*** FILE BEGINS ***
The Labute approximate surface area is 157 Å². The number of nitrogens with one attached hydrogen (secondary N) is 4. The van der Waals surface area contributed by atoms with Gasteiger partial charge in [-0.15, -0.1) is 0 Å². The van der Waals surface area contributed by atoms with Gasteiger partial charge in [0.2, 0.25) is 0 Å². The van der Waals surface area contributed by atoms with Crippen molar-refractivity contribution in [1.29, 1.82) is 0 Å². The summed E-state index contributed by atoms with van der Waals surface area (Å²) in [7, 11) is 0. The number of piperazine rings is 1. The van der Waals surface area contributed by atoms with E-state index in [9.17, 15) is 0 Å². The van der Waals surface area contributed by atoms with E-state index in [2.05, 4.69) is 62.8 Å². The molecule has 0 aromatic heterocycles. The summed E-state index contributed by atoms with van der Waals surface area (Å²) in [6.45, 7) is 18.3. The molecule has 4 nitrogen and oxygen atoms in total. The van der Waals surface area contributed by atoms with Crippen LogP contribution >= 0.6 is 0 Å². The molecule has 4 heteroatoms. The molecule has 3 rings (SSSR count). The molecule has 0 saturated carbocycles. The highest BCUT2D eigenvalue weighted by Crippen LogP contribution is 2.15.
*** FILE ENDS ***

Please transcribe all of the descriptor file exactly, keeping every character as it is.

The Labute approximate surface area is 157 Å². The number of nitrogens with one attached hydrogen (secondary N) is 4. The van der Waals surface area contributed by atoms with Gasteiger partial charge in [-0.15, -0.1) is 0 Å². The van der Waals surface area contributed by atoms with Gasteiger partial charge in [0.2, 0.25) is 0 Å². The van der Waals surface area contributed by atoms with Crippen molar-refractivity contribution in [1.29, 1.82) is 0 Å². The summed E-state index contributed by atoms with van der Waals surface area (Å²) in [7, 11) is 0. The number of piperazine rings is 1. The van der Waals surface area contributed by atoms with E-state index in [9.17, 15) is 0 Å². The van der Waals surface area contributed by atoms with E-state index in [2.05, 4.69) is 62.8 Å². The molecule has 0 aromatic heterocycles. The summed E-state index contributed by atoms with van der Waals surface area (Å²) in [6.45, 7) is 18.3. The molecule has 4 nitrogen and oxygen atoms in total. The van der Waals surface area contributed by atoms with Crippen LogP contribution >= 0.6 is 0 Å². The molecule has 4 heteroatoms. The molecule has 3 rings (SSSR count). The molecule has 0 saturated carbocycles. The highest BCUT2D eigenvalue weighted by Crippen LogP contribution is 2.15.